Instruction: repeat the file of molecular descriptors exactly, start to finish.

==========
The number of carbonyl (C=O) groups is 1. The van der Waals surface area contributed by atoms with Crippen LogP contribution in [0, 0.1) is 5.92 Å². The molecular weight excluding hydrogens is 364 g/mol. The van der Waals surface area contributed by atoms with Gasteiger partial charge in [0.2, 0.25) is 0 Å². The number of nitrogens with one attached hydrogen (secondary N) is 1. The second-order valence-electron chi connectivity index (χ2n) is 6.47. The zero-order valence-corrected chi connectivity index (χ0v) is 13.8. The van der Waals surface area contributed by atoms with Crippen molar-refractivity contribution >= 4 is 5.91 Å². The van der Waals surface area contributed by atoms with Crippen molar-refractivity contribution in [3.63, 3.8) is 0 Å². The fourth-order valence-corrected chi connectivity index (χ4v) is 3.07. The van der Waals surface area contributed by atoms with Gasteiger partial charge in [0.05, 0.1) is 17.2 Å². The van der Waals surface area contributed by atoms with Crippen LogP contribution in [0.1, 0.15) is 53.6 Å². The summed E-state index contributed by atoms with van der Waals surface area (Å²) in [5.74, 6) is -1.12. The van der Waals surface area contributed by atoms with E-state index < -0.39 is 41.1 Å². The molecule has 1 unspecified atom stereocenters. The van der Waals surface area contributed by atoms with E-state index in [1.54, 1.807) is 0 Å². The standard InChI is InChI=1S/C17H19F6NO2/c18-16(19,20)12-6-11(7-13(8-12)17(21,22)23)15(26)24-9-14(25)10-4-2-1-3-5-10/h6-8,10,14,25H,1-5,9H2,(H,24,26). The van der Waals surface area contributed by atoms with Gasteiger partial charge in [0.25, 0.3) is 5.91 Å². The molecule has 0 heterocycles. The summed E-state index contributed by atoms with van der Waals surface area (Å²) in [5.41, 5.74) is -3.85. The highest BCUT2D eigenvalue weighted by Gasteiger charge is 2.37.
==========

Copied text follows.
The number of carbonyl (C=O) groups is 1. The van der Waals surface area contributed by atoms with Crippen LogP contribution in [0, 0.1) is 5.92 Å². The molecular weight excluding hydrogens is 364 g/mol. The van der Waals surface area contributed by atoms with Gasteiger partial charge in [0.2, 0.25) is 0 Å². The number of nitrogens with one attached hydrogen (secondary N) is 1. The second-order valence-electron chi connectivity index (χ2n) is 6.47. The zero-order valence-corrected chi connectivity index (χ0v) is 13.8. The van der Waals surface area contributed by atoms with Crippen molar-refractivity contribution >= 4 is 5.91 Å². The van der Waals surface area contributed by atoms with Crippen molar-refractivity contribution in [3.63, 3.8) is 0 Å². The fourth-order valence-corrected chi connectivity index (χ4v) is 3.07. The van der Waals surface area contributed by atoms with Gasteiger partial charge in [0.05, 0.1) is 17.2 Å². The van der Waals surface area contributed by atoms with Crippen LogP contribution in [0.1, 0.15) is 53.6 Å². The summed E-state index contributed by atoms with van der Waals surface area (Å²) in [5.74, 6) is -1.12. The van der Waals surface area contributed by atoms with E-state index < -0.39 is 41.1 Å². The molecule has 1 unspecified atom stereocenters. The van der Waals surface area contributed by atoms with E-state index in [1.54, 1.807) is 0 Å². The standard InChI is InChI=1S/C17H19F6NO2/c18-16(19,20)12-6-11(7-13(8-12)17(21,22)23)15(26)24-9-14(25)10-4-2-1-3-5-10/h6-8,10,14,25H,1-5,9H2,(H,24,26). The van der Waals surface area contributed by atoms with Gasteiger partial charge in [0.25, 0.3) is 5.91 Å². The molecule has 0 heterocycles. The summed E-state index contributed by atoms with van der Waals surface area (Å²) in [5.41, 5.74) is -3.85. The highest BCUT2D eigenvalue weighted by Gasteiger charge is 2.37.